COLUMN: The right to bear arms: only for some?

Leslie Arntz

When disaster strikes, people are often left to fend for themselves. Part of survival is protecting yourself, your family and what is left of your property. But P. Edwin Compass III, the superintendent of the New Orleans police, made a decision to take that away. On Sept. 8, in preparation for forced evacuation, police began confiscating firearms, including legally registered weapons, from civilians.

Many do not want to leave. The citizens of neighborhoods that were undamaged by Katrina and the subsequent flooding fear that their homes and businesses will be looted and destroyed. Their concern is not unfounded.

All too often, federal, state and local law enforcers were given the choice between rescuing survivors and apprehending looters. The right choice left criminals roaming free and other citizens to defend themselves.

Law-abiding citizens are forced to give up their weapons and their ability to protect their property and families. Hurricanes do not give the government the right to override constitutional rights.

Application of the Second Amendment is at its finest during states of upheaval and lawlessness as witnessed in the aftermath of Katrina. If citizens are not allowed to bear their arms now, then when? Are they only allowed to defend themselves from the paper men at firing ranges? If even that?

What is truly disappointing is that police seem to be selective in their confiscation. Many businesses and (wealthy) individuals have hired private security guards to protect their property – private security guards who openly carry M-16s.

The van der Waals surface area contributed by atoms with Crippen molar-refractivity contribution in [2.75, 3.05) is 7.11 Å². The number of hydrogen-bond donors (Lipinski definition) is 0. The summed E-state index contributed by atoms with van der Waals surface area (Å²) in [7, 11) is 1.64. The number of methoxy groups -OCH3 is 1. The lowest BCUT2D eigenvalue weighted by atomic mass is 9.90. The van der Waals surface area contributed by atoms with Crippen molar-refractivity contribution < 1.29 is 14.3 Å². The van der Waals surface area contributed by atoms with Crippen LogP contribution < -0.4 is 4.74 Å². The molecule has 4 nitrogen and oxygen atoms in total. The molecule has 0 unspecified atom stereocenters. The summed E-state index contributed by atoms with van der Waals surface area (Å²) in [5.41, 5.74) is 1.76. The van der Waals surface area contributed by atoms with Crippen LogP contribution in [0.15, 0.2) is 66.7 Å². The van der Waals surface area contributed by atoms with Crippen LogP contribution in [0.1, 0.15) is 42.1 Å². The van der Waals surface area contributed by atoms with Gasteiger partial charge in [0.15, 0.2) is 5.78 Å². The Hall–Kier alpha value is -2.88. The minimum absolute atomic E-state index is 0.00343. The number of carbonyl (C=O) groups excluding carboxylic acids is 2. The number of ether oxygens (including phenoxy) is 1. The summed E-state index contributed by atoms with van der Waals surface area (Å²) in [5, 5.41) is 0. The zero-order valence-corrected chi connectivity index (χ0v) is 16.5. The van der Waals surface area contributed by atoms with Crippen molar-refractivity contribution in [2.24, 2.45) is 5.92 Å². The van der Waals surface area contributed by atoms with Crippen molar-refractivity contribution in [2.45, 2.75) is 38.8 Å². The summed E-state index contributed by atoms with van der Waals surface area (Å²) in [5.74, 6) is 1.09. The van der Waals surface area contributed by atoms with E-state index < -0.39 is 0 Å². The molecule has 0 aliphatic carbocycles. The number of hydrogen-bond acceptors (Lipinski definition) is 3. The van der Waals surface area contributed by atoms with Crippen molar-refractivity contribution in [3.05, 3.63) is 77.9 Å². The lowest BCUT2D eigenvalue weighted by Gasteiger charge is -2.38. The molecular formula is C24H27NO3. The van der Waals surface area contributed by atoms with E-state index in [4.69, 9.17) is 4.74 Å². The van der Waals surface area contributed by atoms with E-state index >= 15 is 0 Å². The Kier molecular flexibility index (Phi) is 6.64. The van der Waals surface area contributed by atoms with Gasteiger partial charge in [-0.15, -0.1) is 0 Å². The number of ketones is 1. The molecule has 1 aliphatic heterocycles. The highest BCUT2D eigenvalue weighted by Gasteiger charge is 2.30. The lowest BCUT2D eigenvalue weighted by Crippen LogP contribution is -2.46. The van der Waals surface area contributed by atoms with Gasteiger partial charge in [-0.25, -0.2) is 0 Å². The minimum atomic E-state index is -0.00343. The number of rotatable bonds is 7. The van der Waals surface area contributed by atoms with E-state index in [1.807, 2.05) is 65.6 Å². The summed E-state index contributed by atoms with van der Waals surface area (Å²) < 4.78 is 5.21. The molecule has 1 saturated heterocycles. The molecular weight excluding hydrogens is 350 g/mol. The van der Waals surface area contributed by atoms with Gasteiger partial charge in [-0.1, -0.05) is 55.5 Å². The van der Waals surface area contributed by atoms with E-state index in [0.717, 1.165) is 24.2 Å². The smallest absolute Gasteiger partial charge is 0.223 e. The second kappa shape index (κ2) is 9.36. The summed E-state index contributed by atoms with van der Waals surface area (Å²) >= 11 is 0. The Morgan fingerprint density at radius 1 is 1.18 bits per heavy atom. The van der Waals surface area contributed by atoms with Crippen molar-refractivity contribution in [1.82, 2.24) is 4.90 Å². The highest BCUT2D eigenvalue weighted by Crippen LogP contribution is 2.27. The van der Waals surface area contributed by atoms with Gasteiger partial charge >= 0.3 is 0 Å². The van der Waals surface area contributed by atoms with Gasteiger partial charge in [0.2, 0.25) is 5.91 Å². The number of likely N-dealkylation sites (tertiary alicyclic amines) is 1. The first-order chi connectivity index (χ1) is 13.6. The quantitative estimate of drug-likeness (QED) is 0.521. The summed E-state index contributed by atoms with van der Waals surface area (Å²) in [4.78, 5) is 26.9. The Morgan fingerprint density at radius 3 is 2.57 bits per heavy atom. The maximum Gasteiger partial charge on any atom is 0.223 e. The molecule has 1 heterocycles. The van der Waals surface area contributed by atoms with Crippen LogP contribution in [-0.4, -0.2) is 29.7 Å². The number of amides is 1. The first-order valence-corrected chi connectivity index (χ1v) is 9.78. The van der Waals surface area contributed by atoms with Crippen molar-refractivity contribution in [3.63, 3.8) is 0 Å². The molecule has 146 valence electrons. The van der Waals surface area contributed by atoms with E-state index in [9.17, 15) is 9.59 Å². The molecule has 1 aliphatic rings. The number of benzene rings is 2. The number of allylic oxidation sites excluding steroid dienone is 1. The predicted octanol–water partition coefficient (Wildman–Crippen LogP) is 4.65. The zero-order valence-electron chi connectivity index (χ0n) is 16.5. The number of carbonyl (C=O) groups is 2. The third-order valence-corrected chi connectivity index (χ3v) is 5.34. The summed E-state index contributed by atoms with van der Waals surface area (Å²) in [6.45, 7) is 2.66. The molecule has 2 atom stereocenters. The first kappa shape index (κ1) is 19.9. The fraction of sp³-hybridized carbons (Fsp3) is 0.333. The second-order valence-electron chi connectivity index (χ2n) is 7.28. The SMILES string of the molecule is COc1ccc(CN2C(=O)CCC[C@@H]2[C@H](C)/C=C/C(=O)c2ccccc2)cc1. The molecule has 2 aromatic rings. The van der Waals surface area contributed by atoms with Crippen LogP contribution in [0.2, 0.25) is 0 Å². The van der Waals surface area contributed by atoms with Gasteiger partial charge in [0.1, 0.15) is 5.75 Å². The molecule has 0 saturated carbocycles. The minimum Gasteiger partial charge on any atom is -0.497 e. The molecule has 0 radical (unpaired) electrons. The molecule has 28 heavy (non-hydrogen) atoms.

These guards are citizens who received firearm training similar to the training required of concealed weapon permit holders. Compass is well aware of the presence of these hired gunmen, but said the police had no intention of asking them to hand over their assault rifles. The common man is not allowed to remain and protect his meager possessions, but the rich can bring in someone else to protect their stuff for them.

This is a solid case of class consciousness and subsequent discrimination. Officials turn a blind eye to the inequality of the situation and strip citizens of constitutional rights. Louisiana does have a law allowing for the regulation of possession of firearms in times of declared emergency. Confiscation is not a synonym of regulation in the thesaurus, though.

It’s the people in the poorer areas who have much more to lose, and now they have lost their means of protection.

More guns in the hands of law-abiding citizens equates to less crime. Shots do not even have to be fired for a gun to be effective. A gun is a weapon of intimidation. Simply brandishing the weapon is often more than enough to deter a criminal. Instances of this have already been documented in New Orleans.

If the government is so ready to strip citizens of their firearms during a natural disaster, what could happen during a social disaster? The Second Amendment was designed for this type of situation.

The government cannot be everywhere at once, so it is left to people to defend themselves, their families and their property. Give back the means necessary to do so.

The common man does not have the monetary accumulation required to hire someone to tote a gun for him, but each person has the right to tote his own.

Leslie Arntz is a gun owner and a point/counterpoint columnist for the Daily Kent Stater. Contact her at [email protected].